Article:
A values audit
I’m totally stressed because the company I work for trains people to work well together but does not practice what it preaches. It’s hard to tell clients one thing while my boss does the total opposite. She gossips about employees and discloses confidential information. She tries to bend labor laws regarding overtime and lunch hours. She micromanages and makes no secret of peeking over our cubicles to check on us.
Recently, as she was doing this, I was deleting an e-mail. She rushed into my office and demanded to know what I was doing. I opened the deleted e-mail so she could see it was work-related. After she left, my whole body was shaking. Now employees must station their computers so anyone walking by can view the screen. How do I deal with a boss who treats employees like children? I’m afraid my health will suffer from this stress. If I seek help, I’m afraid she’ll get back at me. What do I do?
Play a game of pretend with me. If a client called you with the above concerns, what action plan would you suggest? If you’re too stressed to imagine anything, take a deep breath. Step out of the shoes of the beleaguered employee and into the shoes of the consultant empowered to address workplace issues. Close your eyes and imagine a viable scenario to assist your employee-self in managing the situation. Once you have your own ideas in place, read on.
Years ago, when I was employed as a workplace consultant, I usually had a client-generated checklist of qualities that should exist in the office environment. If you lack such a list, your firm’s mission statement might be a viable alternative. I suggest that you do a values audit in your workplace based on that list or mission statement. Brainstorm major and minor workplace changes that would result in the establishment of those values in the office where you work. Implement as many as you can into your personal work life, so that you feel some control over your office time. This will provide some peace while you decide whether to stay or go.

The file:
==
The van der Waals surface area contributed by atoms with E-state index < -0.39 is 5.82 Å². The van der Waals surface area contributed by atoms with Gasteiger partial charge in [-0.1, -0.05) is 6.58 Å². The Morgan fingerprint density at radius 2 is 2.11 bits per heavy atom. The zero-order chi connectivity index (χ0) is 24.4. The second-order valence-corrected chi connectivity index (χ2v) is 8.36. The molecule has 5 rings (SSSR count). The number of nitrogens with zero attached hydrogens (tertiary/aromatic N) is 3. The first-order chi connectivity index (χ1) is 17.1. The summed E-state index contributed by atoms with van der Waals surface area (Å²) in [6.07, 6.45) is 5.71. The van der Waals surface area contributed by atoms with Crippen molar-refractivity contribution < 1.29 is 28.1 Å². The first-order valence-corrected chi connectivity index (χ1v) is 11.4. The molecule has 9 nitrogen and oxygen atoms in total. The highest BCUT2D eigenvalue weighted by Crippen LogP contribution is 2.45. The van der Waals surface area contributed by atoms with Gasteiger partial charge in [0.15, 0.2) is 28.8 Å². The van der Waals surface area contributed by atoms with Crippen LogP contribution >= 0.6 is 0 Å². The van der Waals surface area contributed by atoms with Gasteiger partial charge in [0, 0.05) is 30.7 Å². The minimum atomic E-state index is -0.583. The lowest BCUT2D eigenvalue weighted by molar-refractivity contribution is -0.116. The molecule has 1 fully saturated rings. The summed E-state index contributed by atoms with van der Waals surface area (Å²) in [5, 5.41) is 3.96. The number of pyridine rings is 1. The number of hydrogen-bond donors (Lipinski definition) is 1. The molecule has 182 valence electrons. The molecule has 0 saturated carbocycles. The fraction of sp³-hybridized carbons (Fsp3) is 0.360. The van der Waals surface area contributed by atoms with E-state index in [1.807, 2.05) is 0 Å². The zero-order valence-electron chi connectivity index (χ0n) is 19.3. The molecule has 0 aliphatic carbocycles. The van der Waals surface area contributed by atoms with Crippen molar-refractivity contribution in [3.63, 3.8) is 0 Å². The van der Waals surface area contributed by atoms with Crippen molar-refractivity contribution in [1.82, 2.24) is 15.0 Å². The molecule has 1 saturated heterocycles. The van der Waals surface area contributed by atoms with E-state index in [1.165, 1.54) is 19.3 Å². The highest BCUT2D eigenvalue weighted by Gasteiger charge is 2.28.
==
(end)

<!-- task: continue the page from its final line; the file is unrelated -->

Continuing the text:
Now, let’s talk about your boss. I am dismayed by your situation and want something better for you. Yelling, gossip, inappropriate criticism and spying are abuse. Nonetheless, you can choose to operate from your integrity. For example, respond to your boss’s raised voice by saying, “I am interested in what you have to say. When you can speak to me in a conversational tone, let’s resume this dialogue.” Then leave the room. If you fear that acting like an equal will get you fired, you have not taken good care of yourself. Always ensure that you are economically stable enough to leave a bad situation. Your self-respect demands it. You also may wish to consult an attorney about your workplace problems.
There may be another dynamic in the situation with the 37-year-old woman who gets upset when her 27-year-old roommate goes out without her [”No friend but me,” SN&R Ask Joey, December 15]. Does the older woman fear middle age? Does she miss being 20-something? Does the 27-year-old like younger men who may not want to hang out with her older roommate? Even actual sisters who are 10 years apart in age don’t usually go out with the same age groups. I think the older roommate needs to let go of her 20s! It’s time to grow up.
A fascinating insight, thank you! Discomfort with aging may be her nemesis, as it is for so many Americans.